Selman Waksman
Waksman in 1953
Born(1888-07-22)July 22, 1888
DiedAugust 16, 1973(1973-08-16) (aged 85)
CitizenshipUnited States
Alma materRutgers University
University of California, Berkeley
SpouseDeborah B. Mitnik (died 1974)
ChildrenByron H. Waksman (1919–2012)[1]
AwardsAlbert Lasker Award for Basic Medical Research (1948)
Nobel Prize in Physiology or Medicine (1952)
Leeuwenhoek Medal (1950)
Scientific career
FieldsBiochemistry and Microbiology
Doctoral advisorT. Brailsford Robertson

Selman Abraham Waksman (July 22, 1888 – August 16, 1973) was a Jewish Ukrainian inventor, Nobel Prize laureate, biochemist and microbiologist whose research into the decomposition of organisms that live in soil enabled the discovery of streptomycin and several other antibiotics. A professor of biochemistry and microbiology at Rutgers University for four decades, he discovered several antibiotics (and introduced the modern sense of that word to name them), and he introduced procedures that have led to the development of many others. The proceeds earned from the licensing of his patents funded a foundation for microbiological research, which established the Waksman Institute of Microbiology located at the Rutgers University Busch Campus in Piscataway, New Jersey (USA). In 1952, he was awarded the Nobel Prize in Physiology or Medicine for "ingenious, systematic, and successful studies of the soil microbes that led to the discovery of streptomycin." Waksman and his foundation later were sued by Albert Schatz, one of his Ph.D. students and the discoverer of streptomycin, for minimizing Schatz's role in the discovery.[2]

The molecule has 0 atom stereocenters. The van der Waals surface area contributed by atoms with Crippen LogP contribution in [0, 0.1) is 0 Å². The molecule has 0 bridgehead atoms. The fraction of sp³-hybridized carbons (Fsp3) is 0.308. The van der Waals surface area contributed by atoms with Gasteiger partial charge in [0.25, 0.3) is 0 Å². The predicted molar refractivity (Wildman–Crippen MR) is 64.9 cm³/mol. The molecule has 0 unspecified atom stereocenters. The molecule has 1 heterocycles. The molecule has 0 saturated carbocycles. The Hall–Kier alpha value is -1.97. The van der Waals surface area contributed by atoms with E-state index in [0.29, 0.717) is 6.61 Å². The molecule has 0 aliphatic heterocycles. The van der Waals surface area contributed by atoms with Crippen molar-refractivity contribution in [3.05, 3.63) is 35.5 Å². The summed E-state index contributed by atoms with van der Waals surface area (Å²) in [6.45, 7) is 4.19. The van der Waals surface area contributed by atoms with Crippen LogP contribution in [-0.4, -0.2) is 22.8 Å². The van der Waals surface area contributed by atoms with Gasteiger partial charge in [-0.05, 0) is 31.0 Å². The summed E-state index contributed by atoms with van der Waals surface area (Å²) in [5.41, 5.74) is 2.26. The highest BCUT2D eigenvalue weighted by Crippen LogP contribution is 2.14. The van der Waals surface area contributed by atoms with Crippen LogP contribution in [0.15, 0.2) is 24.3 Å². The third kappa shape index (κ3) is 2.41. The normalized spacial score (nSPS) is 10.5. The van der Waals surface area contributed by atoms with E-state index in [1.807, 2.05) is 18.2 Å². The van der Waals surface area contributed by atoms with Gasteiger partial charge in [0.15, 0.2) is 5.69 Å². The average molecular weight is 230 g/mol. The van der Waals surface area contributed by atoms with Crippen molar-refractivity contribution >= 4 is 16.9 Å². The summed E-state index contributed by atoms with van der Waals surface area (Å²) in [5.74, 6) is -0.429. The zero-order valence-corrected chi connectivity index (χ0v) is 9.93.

In 2005, Selman Waksman was granted an ACS National Historic Chemical Landmark in recognition of the significant work of his lab in isolating more than 15 antibiotics, including streptomycin, which was the first effective treatment for tuberculosis.[3]

Early life and education

Selman Waksman was born on July 22, 1888 (July 8 according to the old Russian calendar[4]), to Jewish parents, in Nova Pryluka, Kyiv Governorate, Russian Empire,[5] now Vinnytsia Oblast, Ukraine. He was the son of Fradia (London) and Jacob Waksman.[6] In 1910, shortly after receiving his diploma from the Fifth Gymnasium in Odesa, he immigrated to the United States and became a naturalized American citizen six years later.[7]

Waksman attended Rutgers College (now Rutgers University), where he graduated in 1915 with a Bachelor of Science in agriculture. He continued his studies at Rutgers, receiving a Master of Science the following year, in 1916. During his graduate study, he worked under J. G. Lipman at the New Jersey Agricultural Experiment Station at Rutgers performing research in soil bacteriology. Waksman spent some months in 1915–1916 at the United States Department of Agriculture in Washington, DC under Charles Thom, studying soil fungi.[8]: 44–48  He was appointed as a research fellow at the University of California, Berkeley, and in 1918 he was awarded his doctor of philosophy in biochemistry.


He joined the faculty at Rutgers University in the Department of Biochemistry and Microbiology.